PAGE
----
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High-flying Bird

Cafe Sparrow
Robert Scheer

Bird's Eye View: Cafe Sparrow's executive chef, Jeff Heicksen, offers venison sirloin with port ginger demiglaze to his restaurant's peckish patrons.

With a great gastronomic track record, Cafe Sparrow continues to amaze aficionados and newcomers alike

By Christina Waters

ALWAYS CELEBRATED FOR ITS creative salads--long before the days of baby greens and Caesars--Cafe Sparrow has been all grown up for quite a few years now. With the appealing wine list and depth of dinner entrées carved out by owners Bob and Julie Montague, the Sparrow delivers a full range of contemporary dining encounters. So satisfying was the meal three of us enjoyed last week that I'm pressed to find things to criticize.

I suppose I could grumble that my portion of tender, rare venison was too large, a bit daunting on the plate. Or I could quibble that I actually needed to request a wine menu. Perhaps chintz tablecloths and dried flower arrangements wouldn't have been my first choice in decoration. But these would be inconsequential asides. Our meal was wonderful from opening salads to final desserts. What a pleasure to find a favorite dining room as good as remembered.

The regular menu is still long on the famed salads, as well as a lineup of red meat entrées, all of which include choice of soup or green salad. But true temptation lies with the nightly specials list, where last week we were confronted by duck breast with passion fruit, blackened sea bass, fresh local halibut en papillote, jumbo prawn scampi, venison with porcini sauce, poulet in Dijon cream--and it went on.

We took advantage of the many half- bottles on the menu to sample two wines--a jammy Georis merlot 1993 ($19) and a rare treat from Oregon, Domaine Drouhin's 1994 pinot noir ($22). Francese bread with unsalted butter got us started while the wines began expanding into full dazzle.

The evening's soup, a carrot curry, was pleasant, though it lacked some seasoning catalyst to unite the flavors. We all loved the salads, mine a classic Caesar ($2 extra) with thinly sliced baguette croutons, Lucy's a glorious butter lettuce and balsamic vinaigrette affair that we consumed to the last visible trace.

In true bistro fashion, Cafe Sparrow designs entrée plates that can stand alone without crying out for side-dish enhancement. In fact, each entrée's accompanying sampler of fresh, local vegetables is one of the house secret weapons. Cubes of clove-scented beets, steamed asparagus, al dente carrots feisty with garlic, fresh fava beans, tender roast red potatoes topped with butter--we were enchanted by the presentation. And this was in addition to each dinner's main item.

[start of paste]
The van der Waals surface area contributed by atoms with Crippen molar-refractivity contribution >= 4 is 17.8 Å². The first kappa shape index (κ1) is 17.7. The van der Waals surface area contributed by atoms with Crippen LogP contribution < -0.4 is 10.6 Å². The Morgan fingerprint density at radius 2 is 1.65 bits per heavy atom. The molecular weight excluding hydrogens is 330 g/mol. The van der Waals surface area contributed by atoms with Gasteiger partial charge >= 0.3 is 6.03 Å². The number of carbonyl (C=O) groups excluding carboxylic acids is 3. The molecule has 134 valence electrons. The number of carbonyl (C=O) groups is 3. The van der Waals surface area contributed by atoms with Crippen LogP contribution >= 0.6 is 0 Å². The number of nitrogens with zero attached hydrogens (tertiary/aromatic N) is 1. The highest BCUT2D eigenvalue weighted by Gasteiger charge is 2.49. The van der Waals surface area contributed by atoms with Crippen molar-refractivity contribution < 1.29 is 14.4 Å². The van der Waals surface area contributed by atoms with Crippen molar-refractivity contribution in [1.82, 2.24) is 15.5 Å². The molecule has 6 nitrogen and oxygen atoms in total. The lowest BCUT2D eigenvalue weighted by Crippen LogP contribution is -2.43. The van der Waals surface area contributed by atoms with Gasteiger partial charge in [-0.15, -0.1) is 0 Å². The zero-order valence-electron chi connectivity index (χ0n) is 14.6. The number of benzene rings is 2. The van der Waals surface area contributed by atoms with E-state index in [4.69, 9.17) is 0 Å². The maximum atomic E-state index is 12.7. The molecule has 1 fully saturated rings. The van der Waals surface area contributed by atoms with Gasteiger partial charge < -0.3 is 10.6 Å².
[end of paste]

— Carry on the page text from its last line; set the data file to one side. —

Katya had ordered the fresh halibut, presented exquisitely moist, almost creamy in its parchment envelope and flavored by accompanying leeks, tomato and cream ($18.50). Lucy's Pierre entrée ($15.95) featured a sauté of tender and light chicken livers laced with garlic and served on a bed of warm apples and bacon, finished with crème fraiche. Never a liver fan, I was humbled by how good this dish was. Cafe Sparrow, it turns out, has a cult built around this chicken liver creation. And now I know why, I thought, as I actually found myself enjoying what has long been the only foodstuff I avoid.

My venison filet arrived rare as requested and arranged into plump slices ($18.50). Buttery and flavorful, the meat had been joined by slices of fresh porcini, some sweet braised shallots and the musky bite of green peppercorns. It was sublime with the amazing pinot noir, which was evolving into a complex work of art.

We felt pampered. And satisfied. Lucy, who's recently become devoted to breakfasts and lunches at Sparrow, was adamant in her praise--"This place is really an A-plus." She got no argument from us, none of whom could recall the last time we found ourselves saying, "These are really lovely beets."


Cafe Sparrow

Address: 8042 Soquel Drive, Aptos
Phone: 688-6238
Price: Moderate to expensive
Chef: Jeff Heicksen
Ambiance: ** 1/2 California country inn
Service: *** Low key, knowledgeable
Cuisine: ***1/2 Attention to details, quality ingredients
A local landmark, this cafe thrives on top quality, expert presentation and fresh, bold flavors--a gem

****Great, ***Excellent, **Good, *Okay


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From the May 8-14, 1997 issue of Metro Santa Cruz

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